Miami (AP) – A former Green Beret who has claimed responsibility for an ill-fated military incursion into Venezuela is under federal investigation for arms trafﬁcking, according to current and former U.S. law enforcement ofﬁcials.
The investigation into Jordan Goudreau is in its initial stages and it’s unclear if it will result in charges, according to a U.S. law enforcement ofﬁcial who spoke on the condition of anonymity to discuss internal deliberations. The probe stems from a frenzy of contradictory comments Goudreau has made since a small cadre of volunteer combatants he was advising on Sunday launched an impossible raid aimed at overthrowing Venezuelan President Nicolas Maduro.
Members of the U.S. Congress are also asking the State Department about its knowledge of Goudreau’s plans and raised concerns that he possibly violated arms trafﬁcking rules.
An AP investigation published prior to the failed raid places Goudreau at the center of a plot hatched with a rebellious former Venezuelan Army Gen., Cliver Alcala, to secretly train dozens of Venezuelan military deserters in secret camps in Colombia to carry out a swift operation against Maduro. The U.S. has offered a $15 million reward for information leading to Maduro’s arrest or conviction. He was indicted by the Trump administration in March on narcoterrorist charges.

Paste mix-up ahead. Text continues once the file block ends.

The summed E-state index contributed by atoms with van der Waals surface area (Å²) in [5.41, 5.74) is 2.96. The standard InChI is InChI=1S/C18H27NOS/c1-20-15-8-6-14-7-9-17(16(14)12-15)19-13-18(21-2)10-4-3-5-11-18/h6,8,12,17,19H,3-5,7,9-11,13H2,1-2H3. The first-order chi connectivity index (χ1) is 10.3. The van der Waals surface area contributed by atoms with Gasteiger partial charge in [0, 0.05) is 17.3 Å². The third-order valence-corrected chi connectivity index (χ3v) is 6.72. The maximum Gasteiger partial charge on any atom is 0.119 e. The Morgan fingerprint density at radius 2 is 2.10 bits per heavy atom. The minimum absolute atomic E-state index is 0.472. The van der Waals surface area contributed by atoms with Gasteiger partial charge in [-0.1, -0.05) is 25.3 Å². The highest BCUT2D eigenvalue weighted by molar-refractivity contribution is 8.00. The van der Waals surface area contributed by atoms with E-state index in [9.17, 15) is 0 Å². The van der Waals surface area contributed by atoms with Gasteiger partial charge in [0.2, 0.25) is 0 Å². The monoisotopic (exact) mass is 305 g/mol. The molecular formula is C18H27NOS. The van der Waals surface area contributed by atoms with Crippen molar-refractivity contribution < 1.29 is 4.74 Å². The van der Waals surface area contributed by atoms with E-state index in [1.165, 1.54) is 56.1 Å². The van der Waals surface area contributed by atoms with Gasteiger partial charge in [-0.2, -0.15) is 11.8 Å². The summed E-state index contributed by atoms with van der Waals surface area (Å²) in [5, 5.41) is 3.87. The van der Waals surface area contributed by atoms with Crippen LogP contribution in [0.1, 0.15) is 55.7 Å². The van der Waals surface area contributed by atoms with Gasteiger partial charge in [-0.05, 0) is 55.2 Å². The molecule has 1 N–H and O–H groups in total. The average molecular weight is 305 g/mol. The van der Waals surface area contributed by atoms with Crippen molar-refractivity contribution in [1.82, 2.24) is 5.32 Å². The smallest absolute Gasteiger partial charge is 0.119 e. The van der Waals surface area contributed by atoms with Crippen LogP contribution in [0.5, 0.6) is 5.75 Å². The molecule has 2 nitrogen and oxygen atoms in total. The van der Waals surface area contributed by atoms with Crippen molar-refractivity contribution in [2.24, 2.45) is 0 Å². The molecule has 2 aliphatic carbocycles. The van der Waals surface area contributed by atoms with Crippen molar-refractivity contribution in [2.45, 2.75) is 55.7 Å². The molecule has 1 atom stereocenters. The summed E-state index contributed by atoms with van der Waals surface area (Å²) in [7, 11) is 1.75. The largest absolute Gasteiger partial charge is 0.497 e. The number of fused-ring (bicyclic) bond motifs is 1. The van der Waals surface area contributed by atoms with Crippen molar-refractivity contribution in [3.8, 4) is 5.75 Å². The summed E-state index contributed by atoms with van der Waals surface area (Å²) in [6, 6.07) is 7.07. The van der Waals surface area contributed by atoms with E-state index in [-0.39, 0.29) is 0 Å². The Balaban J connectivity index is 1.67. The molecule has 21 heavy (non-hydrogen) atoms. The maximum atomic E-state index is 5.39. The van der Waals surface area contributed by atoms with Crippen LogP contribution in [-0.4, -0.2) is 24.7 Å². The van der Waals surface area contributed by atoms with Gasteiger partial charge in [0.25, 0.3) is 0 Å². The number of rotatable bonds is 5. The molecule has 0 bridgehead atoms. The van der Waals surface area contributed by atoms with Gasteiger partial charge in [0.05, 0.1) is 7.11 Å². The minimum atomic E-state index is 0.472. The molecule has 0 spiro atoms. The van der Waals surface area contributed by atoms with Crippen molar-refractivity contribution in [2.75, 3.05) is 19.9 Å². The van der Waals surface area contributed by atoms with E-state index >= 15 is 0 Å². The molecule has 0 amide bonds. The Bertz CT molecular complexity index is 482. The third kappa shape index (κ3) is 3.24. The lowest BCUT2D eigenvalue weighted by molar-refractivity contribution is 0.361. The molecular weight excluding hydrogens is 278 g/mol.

The men were being readied for combat at three rudimentary camps in Colombia with the help of Goudreau and his Florida-based company, Silvercorp USA, multiple Maduro opponents and aspiring freedom ﬁghters told the AP. But the plot seemed doomed from the start because it lacked the support of the Trump administration and was inﬁltrated by Maduro’s vast, Cuban-trained intelligence network, the AP found.
The law enforcement ofﬁcial said Goudreau’s comments suggests his work on behalf of the volunteer army may have violated laws that require any U.S. company supplying weapons or military equipment, as well as military training and advice, to foreign persons to seek State Department approval.